Under the Sale of Goods and Supply of Services Act 1980, anything you buy from a retailer must be:
- of merchantable quality
- fit for its normal purpose, and reasonably durable
- as described, whether the description is part of the advertising or wrapping, on a label, or something said by the salesperson.
- When you buy goods from a retailer, you make a contract with him. He agrees to provide certain goods to you for a certain price. If your purchase turns out to be faulty, the retailer, not the manufacturer, is responsible to you and must sort out your complaint. You are entitled to a refund, a replacement or a repair.
You do not have to take a credit note if your complaint is covered by the Sale of Goods Act. You can insist on a refund, a replacement or a repair.
If you have a genuine complaint about faulty goods, you can ignore shop notices such as ‘No Refunds’ or ‘No Exchanges’. Such notices cannot take away any of your statutory rights under the Sale of Goods Act see Retailers’ responses.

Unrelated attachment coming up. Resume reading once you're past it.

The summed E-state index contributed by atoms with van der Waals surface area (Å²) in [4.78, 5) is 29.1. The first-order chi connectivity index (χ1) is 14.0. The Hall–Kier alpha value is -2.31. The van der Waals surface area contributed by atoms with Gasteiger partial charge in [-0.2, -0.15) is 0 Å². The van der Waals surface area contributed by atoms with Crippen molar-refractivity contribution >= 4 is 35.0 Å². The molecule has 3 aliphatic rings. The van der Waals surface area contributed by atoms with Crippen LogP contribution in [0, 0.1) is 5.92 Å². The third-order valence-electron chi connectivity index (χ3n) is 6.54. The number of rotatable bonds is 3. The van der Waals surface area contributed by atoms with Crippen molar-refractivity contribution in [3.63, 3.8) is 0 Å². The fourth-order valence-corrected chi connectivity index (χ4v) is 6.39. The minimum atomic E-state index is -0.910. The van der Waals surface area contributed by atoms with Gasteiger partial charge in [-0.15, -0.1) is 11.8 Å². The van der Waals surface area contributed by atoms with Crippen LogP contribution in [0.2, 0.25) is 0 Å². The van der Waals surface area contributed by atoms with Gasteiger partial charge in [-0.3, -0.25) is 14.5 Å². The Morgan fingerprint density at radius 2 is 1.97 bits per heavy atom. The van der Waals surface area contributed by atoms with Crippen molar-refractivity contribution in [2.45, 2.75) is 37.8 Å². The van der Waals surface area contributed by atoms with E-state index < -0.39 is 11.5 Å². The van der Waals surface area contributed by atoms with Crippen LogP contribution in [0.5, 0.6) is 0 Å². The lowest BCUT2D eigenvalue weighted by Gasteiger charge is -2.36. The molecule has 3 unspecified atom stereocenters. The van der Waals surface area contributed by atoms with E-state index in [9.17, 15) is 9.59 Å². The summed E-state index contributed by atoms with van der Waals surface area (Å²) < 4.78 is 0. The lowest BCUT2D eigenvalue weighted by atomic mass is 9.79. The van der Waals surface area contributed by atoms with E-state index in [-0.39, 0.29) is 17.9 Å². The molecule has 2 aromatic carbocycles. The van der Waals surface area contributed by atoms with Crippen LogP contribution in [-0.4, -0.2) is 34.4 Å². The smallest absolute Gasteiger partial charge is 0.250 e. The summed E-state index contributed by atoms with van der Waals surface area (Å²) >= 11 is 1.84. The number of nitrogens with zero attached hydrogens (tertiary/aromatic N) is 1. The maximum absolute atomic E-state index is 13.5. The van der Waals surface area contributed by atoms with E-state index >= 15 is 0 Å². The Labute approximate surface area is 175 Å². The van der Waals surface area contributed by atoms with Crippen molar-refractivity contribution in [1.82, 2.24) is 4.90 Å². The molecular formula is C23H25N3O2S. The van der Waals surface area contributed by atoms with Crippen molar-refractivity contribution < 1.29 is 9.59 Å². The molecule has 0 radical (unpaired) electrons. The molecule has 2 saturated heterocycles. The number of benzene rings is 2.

You have no rights under the Sale of Goods Act if you simply change your mind about wanting the goods. You also have no rights if faults are due to misuse of the product after purchase, or if faults should have been seen on examination or were pointed out at the time of purchase.
The person who purchased the goods holds the rights under the Act. If you receive the goods as a gift, you have no contract with the retailer and don’t have the same rights. In practice, most retailers will oblige the user of the goods but this is a gesture of goodwill, not a legal requirement.
Your rights under the Act also apply to goods purchased at sale prices. They must be of merchantable quality, fit for their particular purpose and as described. If goods are being sold as seconds or shop-soiled, however, you cannot expect the same standard.